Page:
- If there is no reason to believe that the value in use of an asset will exceed the fair value less costs of disposal then only the latter can be used for conducting impairment testing of that asset.
Recoverable value is determined for an individual asset unless the asset does not directly generate or contributes directly towards the generation of cash inflows independently from the other group of assets.
Recognizing and Measuring an Impairment Loss
Excess of the carrying value more than the recoverable value will be considered as an impairment loss in the entity’s statement of comprehensive income. An impairment loss would be recognized immediately as an expense in the statement of comprehensive income unless the asset is revalued as per any other standard such as IAS 16. The impairment loss will first be settled against the revaluation gain if exists any with reference to the same asset class on which the loss has occurred. The remaining loss will be treated as an expense to the statement of comprehensive income.
If the amount estimated for an impairment loss is more than the carrying value of an asset itself then this would give rise to a liability in this respect. The liability should be recorded properly in the entity’s books of accounts. If the loss is recognized then it would be important to consider some additional factors as it can contribute towards the difference among the tax and accounting base of the asset.
Impairment Test for CGU (Cash Generating Units)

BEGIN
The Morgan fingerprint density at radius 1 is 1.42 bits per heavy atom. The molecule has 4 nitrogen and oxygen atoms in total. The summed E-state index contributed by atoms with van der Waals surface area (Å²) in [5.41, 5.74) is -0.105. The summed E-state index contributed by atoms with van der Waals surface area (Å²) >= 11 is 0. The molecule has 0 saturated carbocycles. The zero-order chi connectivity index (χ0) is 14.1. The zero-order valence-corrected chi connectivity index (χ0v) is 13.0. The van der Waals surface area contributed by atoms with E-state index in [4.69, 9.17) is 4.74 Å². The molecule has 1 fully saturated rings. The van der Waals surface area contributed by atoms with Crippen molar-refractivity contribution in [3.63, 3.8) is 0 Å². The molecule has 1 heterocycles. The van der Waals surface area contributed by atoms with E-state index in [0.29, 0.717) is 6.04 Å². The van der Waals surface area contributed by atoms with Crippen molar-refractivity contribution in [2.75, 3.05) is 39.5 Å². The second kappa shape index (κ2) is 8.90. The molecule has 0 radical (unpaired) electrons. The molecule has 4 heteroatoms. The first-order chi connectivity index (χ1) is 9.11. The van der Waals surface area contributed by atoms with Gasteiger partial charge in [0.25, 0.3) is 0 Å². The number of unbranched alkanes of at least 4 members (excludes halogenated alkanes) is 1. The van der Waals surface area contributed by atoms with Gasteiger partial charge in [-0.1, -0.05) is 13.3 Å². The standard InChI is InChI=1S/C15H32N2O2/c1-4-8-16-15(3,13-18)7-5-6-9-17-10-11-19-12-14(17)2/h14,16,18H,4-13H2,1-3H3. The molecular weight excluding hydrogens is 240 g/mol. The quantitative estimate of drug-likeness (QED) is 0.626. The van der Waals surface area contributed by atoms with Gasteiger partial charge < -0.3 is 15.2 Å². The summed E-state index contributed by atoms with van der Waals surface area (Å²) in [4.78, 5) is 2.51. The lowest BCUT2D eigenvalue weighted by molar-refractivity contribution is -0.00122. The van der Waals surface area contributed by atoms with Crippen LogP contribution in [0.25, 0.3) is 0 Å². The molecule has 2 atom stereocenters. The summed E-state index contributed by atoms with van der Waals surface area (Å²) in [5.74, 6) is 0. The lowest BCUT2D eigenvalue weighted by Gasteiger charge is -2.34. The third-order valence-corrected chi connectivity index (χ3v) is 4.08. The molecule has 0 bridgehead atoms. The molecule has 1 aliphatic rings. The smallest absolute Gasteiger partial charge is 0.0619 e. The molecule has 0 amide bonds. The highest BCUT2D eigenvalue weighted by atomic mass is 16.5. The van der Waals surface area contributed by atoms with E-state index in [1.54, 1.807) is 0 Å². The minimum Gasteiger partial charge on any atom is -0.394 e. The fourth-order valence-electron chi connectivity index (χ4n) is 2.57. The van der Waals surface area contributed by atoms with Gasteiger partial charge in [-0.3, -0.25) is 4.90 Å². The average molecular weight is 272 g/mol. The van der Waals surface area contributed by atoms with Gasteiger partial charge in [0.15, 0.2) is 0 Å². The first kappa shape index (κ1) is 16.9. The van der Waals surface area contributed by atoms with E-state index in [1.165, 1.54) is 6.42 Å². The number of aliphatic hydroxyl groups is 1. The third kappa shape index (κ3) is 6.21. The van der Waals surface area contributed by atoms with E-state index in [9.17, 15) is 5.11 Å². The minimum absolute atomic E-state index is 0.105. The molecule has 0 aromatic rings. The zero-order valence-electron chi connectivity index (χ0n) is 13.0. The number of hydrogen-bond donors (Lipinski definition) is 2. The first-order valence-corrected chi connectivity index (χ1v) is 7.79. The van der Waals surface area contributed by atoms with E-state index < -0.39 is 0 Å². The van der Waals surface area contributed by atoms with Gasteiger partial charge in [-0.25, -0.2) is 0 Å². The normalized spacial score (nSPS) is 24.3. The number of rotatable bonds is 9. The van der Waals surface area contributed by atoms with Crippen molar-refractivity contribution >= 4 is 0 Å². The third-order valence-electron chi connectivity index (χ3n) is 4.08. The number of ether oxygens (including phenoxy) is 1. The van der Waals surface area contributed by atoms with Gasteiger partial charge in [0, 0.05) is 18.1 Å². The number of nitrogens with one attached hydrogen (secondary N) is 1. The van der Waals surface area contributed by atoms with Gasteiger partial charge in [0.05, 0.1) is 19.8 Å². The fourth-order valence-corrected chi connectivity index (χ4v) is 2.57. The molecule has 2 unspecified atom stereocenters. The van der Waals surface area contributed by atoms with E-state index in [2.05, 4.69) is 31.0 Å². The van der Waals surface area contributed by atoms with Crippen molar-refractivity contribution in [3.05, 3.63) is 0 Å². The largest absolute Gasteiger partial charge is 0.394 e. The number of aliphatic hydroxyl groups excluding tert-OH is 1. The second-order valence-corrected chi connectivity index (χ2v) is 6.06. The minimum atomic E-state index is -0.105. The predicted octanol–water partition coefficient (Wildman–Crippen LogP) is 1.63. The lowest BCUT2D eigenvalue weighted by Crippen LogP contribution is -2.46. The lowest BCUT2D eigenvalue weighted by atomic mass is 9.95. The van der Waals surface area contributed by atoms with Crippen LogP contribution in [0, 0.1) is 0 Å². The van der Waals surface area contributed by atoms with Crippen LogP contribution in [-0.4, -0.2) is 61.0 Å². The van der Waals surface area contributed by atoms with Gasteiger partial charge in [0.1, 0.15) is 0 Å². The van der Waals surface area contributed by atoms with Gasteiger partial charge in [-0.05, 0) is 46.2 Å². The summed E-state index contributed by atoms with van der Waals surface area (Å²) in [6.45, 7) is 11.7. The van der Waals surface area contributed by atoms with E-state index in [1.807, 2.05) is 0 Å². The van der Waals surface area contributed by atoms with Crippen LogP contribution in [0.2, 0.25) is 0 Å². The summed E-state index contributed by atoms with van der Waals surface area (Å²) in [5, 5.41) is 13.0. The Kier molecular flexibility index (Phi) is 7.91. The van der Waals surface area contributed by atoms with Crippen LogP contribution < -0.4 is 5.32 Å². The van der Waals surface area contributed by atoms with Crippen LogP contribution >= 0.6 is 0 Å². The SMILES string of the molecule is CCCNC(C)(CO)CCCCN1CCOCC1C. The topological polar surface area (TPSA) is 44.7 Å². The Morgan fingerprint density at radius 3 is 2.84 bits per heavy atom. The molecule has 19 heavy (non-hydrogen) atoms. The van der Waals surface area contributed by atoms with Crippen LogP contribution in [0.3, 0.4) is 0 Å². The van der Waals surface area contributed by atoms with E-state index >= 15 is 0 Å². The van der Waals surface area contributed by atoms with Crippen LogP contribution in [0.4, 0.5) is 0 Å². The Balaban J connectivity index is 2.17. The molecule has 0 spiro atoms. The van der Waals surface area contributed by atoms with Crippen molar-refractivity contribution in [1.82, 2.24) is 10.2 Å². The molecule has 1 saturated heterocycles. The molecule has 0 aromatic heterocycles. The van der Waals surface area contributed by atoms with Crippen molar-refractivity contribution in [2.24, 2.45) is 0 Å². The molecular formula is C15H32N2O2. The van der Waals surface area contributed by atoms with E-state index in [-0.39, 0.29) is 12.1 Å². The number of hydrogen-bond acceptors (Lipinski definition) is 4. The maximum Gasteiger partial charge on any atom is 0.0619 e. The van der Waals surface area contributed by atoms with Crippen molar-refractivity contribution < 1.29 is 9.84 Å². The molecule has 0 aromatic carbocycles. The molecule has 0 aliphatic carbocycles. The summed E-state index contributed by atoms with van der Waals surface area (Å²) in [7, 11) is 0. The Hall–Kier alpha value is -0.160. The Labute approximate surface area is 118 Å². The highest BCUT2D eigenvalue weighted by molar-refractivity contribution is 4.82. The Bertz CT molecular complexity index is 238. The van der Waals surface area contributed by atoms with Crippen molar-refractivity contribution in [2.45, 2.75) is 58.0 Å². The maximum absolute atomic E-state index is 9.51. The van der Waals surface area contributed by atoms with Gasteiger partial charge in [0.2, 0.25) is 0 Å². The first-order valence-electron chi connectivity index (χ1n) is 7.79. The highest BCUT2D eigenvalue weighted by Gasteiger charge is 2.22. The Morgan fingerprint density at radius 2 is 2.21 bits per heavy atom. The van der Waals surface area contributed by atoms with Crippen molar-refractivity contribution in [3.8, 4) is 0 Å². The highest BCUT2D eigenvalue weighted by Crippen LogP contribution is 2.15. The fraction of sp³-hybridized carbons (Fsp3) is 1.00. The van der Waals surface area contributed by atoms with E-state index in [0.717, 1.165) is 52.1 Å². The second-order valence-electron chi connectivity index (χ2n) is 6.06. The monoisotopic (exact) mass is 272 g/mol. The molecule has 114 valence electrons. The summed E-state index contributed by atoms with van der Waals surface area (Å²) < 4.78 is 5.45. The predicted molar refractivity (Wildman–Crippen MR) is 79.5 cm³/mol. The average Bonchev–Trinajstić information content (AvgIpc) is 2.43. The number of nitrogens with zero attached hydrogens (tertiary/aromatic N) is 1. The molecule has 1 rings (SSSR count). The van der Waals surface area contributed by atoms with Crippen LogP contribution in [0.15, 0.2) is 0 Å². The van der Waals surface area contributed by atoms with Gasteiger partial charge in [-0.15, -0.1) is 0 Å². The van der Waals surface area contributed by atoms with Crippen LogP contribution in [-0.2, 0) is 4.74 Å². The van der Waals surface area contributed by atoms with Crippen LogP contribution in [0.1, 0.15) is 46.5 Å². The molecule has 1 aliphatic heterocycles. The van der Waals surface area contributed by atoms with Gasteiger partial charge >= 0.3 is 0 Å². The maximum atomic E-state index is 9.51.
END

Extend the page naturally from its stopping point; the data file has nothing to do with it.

If it is not possible to conduct an impairment test for a specific asset, then the entity should conduct a test for the entire CGU to which the asset relates. The following are the circumstances in which it may be difficult to estimate the recoverable value in case of a specific asset:
- If the Asset does not generate any cash inflows if it is separated from a class of assets
- If the value in use for a specific asset cannot be measured or if this value is significantly different from the asset’s “fair value less costs to sell” value
The CGU (Cash generating Units) will be identified consistently from period to period for the same asset or type of assets.
Recoverable Amount and Carrying Amount of CGU (Cash Generating Units)
The recoverable amount of a CGU is the value that is higher of value in use and fair value less costs to sell. Carrying amount of the CGU should also be consistently compared with its recoverable value. Carrying value of the CGU will only include the assets that can directly contribute or help in generating cash inflows in the future. Any liability would not be considered for this carrying value unless it is not possible to measure the carrying value without considering this liability.